The essay, ‘Till death’ addresses domestic abuse in society in detail. South Carolina, which ranks among the largest and most consistent deaths among women as a result of domestic violence, is the subject of the study. The paper addresses the complaints of women who survived abusive marriages and relationships. This article includes multiple groups performing different positions. First of all, women in this article are those who nearly lost hope because of the lack of action against Domestic violence in South Carolina. It has been highlighted that ‘more than 300 women are killed in domestic abuse in South at a terrific rate of one woman in every 12 days” (Daly, 2017). The Article notes that other states were progressive in making reform measures but in South Carolina State official have remained reluctant. Measure to deal with domestic violence in South Carolina die in the legislative process.
Becky Caham who was optimistic that South Carolina State Chambers would support her in passing a law meant to protect Domestic victims was received with scorn (Daly, 2017). The law makers put insignificant efforts, they leniently treated lawbreakers and site side aside limited funds to boost prevention programs. They refused pleas to toughen penalties against the abusers.
The other group is the lawmakers who are selfish and self-centered. The article highlights the satire, where the legal system put up with a system, where a person imprisoned for five years because of abusing a dog but system that jails a man for only 30 days because of beating up his wife or fiancée (Daly, 2017). The Post and Courier found that guns used in every seven out of ten acts of violence cases yet lawmakers barred efforts to regulate the use of firearms.
The other group of individual are pastors who fuel the domestic violence problem by encouraging abused wived to endure in abusive marriages in the name of suffering is part of life, and Jesus suffered pain”, and that divorce is a sin. The church dealt with domestic violence by counselling the affected couple only for them to strangle each other when they returned home.
This article is an eye-opener to the society which has accepted domestic violence in their homes. In South Carolina, there is a multigenerational behavior of domestic violence passed from parents to children. Domestic violence has rooted in this society, and it has cultivated fear in women. Women endure abusive marriage to save their families from breaking down and the playing the submissive role (Daly, 2017). Men have taken advantage of them by bartering, abusing and breaking their spirits. The nation has encouraged domestic violence because abusive men are treated leniently, and no severe penalties are charged on them fueling domestic violence. Women are powerless as highlighted in the article since they have low sources of income, and other hardly graduate from high schools thus are forced to endure abusive marriages. The question that raised should be, what is the society doing to stop gender stratification? What efforts are being made to instill the right core values in our children?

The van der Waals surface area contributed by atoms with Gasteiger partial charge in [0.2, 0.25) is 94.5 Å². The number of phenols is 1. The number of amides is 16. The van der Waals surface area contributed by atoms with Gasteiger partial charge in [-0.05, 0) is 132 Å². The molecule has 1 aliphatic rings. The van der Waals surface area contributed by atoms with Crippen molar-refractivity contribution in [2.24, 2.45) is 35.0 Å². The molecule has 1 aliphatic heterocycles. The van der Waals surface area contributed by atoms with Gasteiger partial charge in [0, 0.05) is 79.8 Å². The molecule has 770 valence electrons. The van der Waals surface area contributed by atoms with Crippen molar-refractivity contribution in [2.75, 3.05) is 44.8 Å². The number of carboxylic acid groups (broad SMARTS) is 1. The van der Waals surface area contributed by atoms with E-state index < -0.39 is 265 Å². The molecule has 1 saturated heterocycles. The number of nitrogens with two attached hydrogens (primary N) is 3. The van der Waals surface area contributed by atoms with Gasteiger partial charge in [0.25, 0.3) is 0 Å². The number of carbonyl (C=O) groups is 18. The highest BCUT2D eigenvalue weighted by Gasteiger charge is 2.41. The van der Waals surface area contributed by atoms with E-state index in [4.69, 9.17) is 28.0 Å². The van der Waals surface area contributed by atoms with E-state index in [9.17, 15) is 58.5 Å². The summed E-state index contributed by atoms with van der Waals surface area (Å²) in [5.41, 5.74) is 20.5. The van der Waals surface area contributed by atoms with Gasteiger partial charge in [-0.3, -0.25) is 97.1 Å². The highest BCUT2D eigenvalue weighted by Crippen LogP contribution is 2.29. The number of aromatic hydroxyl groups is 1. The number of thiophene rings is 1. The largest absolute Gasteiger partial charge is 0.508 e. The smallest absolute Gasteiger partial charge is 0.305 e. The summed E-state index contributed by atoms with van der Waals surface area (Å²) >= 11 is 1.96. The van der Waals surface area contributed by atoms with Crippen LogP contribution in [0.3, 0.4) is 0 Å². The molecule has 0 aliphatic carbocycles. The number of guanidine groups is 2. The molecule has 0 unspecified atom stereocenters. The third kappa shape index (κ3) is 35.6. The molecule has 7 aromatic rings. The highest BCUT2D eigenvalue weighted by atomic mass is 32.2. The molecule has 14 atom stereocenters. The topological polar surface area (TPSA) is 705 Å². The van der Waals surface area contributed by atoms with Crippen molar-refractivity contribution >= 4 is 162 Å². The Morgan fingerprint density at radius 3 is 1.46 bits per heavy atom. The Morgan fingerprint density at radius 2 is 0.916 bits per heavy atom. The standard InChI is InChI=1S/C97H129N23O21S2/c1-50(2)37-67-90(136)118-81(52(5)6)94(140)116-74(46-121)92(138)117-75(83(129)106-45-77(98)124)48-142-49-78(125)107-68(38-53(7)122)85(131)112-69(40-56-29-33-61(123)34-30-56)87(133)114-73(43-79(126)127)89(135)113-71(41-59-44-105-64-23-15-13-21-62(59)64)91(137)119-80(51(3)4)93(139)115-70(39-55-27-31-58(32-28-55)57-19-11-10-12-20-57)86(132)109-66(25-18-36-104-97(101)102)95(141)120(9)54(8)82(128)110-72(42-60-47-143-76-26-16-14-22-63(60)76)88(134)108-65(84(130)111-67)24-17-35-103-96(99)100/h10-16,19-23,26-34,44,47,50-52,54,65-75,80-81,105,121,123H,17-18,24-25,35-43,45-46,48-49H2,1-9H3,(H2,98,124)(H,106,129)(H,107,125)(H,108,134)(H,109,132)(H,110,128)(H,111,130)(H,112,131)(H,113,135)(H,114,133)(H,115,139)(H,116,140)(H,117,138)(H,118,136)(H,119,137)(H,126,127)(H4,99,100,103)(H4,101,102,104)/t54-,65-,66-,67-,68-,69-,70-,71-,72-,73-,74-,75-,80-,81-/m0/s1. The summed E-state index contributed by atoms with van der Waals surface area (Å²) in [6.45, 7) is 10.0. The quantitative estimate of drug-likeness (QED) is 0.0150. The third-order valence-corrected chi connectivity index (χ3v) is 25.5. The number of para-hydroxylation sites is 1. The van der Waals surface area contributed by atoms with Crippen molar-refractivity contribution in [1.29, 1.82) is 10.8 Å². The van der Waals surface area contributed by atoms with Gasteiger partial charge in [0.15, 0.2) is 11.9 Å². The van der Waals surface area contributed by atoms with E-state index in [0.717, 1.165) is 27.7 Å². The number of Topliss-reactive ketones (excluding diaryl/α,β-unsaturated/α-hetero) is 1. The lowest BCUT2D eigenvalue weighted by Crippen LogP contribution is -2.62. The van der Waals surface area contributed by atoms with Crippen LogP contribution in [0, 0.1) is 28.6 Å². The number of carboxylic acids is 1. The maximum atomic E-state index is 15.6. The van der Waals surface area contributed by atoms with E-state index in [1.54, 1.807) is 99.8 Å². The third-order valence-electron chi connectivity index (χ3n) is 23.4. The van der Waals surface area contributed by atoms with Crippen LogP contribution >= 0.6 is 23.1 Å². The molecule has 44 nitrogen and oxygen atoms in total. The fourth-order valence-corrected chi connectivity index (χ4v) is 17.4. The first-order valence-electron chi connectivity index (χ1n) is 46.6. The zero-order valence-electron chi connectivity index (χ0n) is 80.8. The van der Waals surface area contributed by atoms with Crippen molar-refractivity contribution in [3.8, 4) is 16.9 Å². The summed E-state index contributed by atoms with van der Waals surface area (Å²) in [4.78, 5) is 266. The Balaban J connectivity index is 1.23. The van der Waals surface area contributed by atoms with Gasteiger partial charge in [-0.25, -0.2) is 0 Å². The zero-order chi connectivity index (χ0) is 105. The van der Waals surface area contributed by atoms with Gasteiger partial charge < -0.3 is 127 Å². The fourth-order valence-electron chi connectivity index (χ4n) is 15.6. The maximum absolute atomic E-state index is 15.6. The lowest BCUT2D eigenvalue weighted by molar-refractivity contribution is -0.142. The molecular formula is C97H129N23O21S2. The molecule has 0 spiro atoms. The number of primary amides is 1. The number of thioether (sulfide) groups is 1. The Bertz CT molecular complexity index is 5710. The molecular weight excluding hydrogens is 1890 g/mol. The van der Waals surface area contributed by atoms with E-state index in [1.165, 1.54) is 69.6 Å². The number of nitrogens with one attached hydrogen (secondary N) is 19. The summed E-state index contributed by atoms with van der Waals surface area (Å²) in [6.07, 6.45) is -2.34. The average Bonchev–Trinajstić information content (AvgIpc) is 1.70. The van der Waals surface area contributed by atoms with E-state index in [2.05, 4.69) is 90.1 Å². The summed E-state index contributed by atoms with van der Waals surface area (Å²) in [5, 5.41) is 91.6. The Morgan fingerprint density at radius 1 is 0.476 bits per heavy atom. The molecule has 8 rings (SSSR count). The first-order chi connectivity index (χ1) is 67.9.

Mitchell Nealon highlights that domestic violence in incidence that occurs in every twenty minutes in the U.S. She further emphasizes that individuals who suffer domestic abuse become physiologically affected. It includes post-traumatic stress, depression and anxiety in survivor (Mitchele, 2016). Additionally, children who experience domestic violence live with effects like performance in school and even death. Domestic violence wastes resources because millions lost in medical and mental health care.
It is high time for users to understand the effects of domestic violence in our families, society and the economy as well. Lawmakers should waste no more time they should resist against domestic violence by setting strict rules.
Daly, E. (2017). Til Death Do Us Part. Simon and Schuster.’. http://postandcourier.com/app/till-death/index.html
Mitchele, N. W. (2016). The realities of Domestic Violence and Its Impacts on Our Society. Retrieved from m.huffpost.com